JON BRYANT ’14
Many people watch the first five games of a season and are convinced that this is how the rest of a team’s season will pan out. The departure of one of the Celtic’s “Big Three”, Ray Allen, to the Miami Heat, has been a source of concern for fans. A recent rivalry between the Heat and Celtics has developed as the Heat crushed dreams of bringing one more championship back to Boston last season. Not only did Allen sign with the Heat, but he also did it for half the money the Celtics were offering him.
In the first game of the season the defending champions Heat looked dominant and the Celtics out of sync as the Heat won by a comfortable 13 points and Ray Allen contributed (19). After the loss to the Heat, the Celtics looked to bounce back against a mediocre team in the Milwaukee Bucks; however, again they lost by double-digit points and looked absolutely terrible in all aspects of the game. They were only able to score 30 points in the first half, and got outrebounded by a wide margin. Lots of criticism towards the Celtics has evolved and people have been quick to point out the Celtics’ absence of identity and inability to rebound (they were the worst rebounding team in the NBA last year).
Recently on ESPN the Celtics were ranked the 11th best team in the NBA, and there has been talk of them not even making the playoffs this year. All of these speculations are ridiculous, and premised off five games of an 82-game regular season. The season is still very early and these early games have very little impact and significance on what a team’s future holds. By the end of the regular season the Celtics will look like a completely different team; they will be one of the best teams in the NBA, and a legitimate championship contender.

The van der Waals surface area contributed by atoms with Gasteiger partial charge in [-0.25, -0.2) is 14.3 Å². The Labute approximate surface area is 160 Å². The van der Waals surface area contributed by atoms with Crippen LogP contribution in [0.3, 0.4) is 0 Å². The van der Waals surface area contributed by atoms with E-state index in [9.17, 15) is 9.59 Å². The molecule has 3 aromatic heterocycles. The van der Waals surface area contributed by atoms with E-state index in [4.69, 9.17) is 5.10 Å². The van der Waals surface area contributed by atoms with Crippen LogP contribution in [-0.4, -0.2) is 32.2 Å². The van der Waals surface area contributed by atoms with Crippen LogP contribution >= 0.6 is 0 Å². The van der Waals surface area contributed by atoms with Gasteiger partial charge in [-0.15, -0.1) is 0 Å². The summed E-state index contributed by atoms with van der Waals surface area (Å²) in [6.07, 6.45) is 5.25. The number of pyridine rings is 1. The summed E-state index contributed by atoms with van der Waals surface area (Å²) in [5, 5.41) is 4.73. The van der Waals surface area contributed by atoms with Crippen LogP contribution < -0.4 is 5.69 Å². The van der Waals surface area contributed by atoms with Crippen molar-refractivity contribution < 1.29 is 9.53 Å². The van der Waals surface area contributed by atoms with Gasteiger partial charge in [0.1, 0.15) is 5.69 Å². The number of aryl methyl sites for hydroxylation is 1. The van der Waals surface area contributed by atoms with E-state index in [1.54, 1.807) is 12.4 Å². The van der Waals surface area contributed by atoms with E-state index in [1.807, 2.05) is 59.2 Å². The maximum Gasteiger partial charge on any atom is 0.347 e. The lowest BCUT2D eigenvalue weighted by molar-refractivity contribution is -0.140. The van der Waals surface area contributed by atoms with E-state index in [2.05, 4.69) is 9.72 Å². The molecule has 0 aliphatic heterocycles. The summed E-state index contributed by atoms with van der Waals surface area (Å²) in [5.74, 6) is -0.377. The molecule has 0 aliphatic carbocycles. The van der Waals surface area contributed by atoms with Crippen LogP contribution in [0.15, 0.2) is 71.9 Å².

It is important to note that last year people were saying many of the same negative things about the Celtics: too old, can’t rebound, “year 5 of a 3 year plan.” But what happened last year? The Celtics ended up being the hottest team in the NBA come playoff time. They reached the Conference semifinals, and were only one home game playoff win away from reaching the finals. They did this without Avery Bradley (widely considered one of the best perimeter defenders in the league), without Chris Wilcox (one of the team’s best rebounders), and with a hurt Paul Pierce trying to guard and score on Lebron James. All of this goes without saying the Celtics missed Jeff Green who underwent life threatening heart surgery. Green is an athlete that can provide scoring in bunches. This year the Celtics are back, they are healthy, and they had a very good offseason. The Celtics acquired a trio of guards in Courtney Lee, Jason Terry, and Leandro Barbosa, who will all make an immediate impact. All of them can shoot the ball extremely well, replacing the loss of Ray Allen, and can defend well too, certainly much better than the 37-year-old Ray Allen did last year. Additionally, Boston came away with an absolute steal in this year’s draft. Jared Sullinger provides the Celtics with a low post presence; he is one of the top rookie rebounders in the league.
At this point in the season the Celtics have not found their identity, they are trying to figure out how to piece all of their new and old assets together so that come playoff time, they will be a well functioning machine. The combination of Rondo, Terry, Bradley, Lee, and Barbosa is one of the deepest and most talented backcourts in the league. The addition of Green, Sullinger and a healthy Wilcox filling in for Kevin Garnett and Brandon Bass will be invaluable.
Lastly, this year the Celtics have a healthy, slimmer, ripped up Paul Pierce who looks like the Paul Pierce of old, throwing down some monster dunks in the first few games. If there is one thing that true Celtics fans understand, it is that come playoff time the Celtics know how to win. They simply kick it into another gear and elevate their game to another level. Ultimately, the combination of a deeper and healthier Celtics come playoffs time will make them one of the most legitimate title contenders, and people will have a very different view about the Celtics then they do now.